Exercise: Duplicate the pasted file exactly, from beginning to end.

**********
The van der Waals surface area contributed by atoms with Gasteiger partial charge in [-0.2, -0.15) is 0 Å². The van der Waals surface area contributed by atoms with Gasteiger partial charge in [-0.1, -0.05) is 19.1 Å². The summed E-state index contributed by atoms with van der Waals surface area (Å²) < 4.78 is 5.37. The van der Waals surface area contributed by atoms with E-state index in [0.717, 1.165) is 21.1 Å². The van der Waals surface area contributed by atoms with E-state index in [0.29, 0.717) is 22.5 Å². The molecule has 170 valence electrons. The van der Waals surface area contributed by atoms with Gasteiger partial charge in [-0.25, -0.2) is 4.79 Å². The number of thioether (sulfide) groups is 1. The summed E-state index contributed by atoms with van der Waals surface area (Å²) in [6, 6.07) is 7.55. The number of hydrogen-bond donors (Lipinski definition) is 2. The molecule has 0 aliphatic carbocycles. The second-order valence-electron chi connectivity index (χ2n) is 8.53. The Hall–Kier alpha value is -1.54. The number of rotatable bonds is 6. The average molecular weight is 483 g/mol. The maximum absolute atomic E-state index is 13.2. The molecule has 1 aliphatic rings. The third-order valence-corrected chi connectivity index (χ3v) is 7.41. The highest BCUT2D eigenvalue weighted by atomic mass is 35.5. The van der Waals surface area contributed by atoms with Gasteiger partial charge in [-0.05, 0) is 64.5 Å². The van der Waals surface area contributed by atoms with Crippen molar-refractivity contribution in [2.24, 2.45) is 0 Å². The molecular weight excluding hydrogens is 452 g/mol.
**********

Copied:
The van der Waals surface area contributed by atoms with Gasteiger partial charge in [-0.2, -0.15) is 0 Å². The van der Waals surface area contributed by atoms with Gasteiger partial charge in [-0.1, -0.05) is 19.1 Å². The summed E-state index contributed by atoms with van der Waals surface area (Å²) < 4.78 is 5.37. The van der Waals surface area contributed by atoms with E-state index in [0.717, 1.165) is 21.1 Å². The van der Waals surface area contributed by atoms with E-state index in [0.29, 0.717) is 22.5 Å². The molecule has 170 valence electrons. The van der Waals surface area contributed by atoms with Gasteiger partial charge in [-0.25, -0.2) is 4.79 Å². The number of thioether (sulfide) groups is 1. The summed E-state index contributed by atoms with van der Waals surface area (Å²) in [6, 6.07) is 7.55. The number of hydrogen-bond donors (Lipinski definition) is 2. The molecule has 0 aliphatic carbocycles. The second-order valence-electron chi connectivity index (χ2n) is 8.53. The Hall–Kier alpha value is -1.54. The number of rotatable bonds is 6. The average molecular weight is 483 g/mol. The maximum absolute atomic E-state index is 13.2. The molecule has 1 aliphatic rings. The third-order valence-corrected chi connectivity index (χ3v) is 7.41. The highest BCUT2D eigenvalue weighted by atomic mass is 35.5. The van der Waals surface area contributed by atoms with Gasteiger partial charge in [-0.05, 0) is 64.5 Å². The van der Waals surface area contributed by atoms with Crippen molar-refractivity contribution in [2.24, 2.45) is 0 Å². The molecular weight excluding hydrogens is 452 g/mol.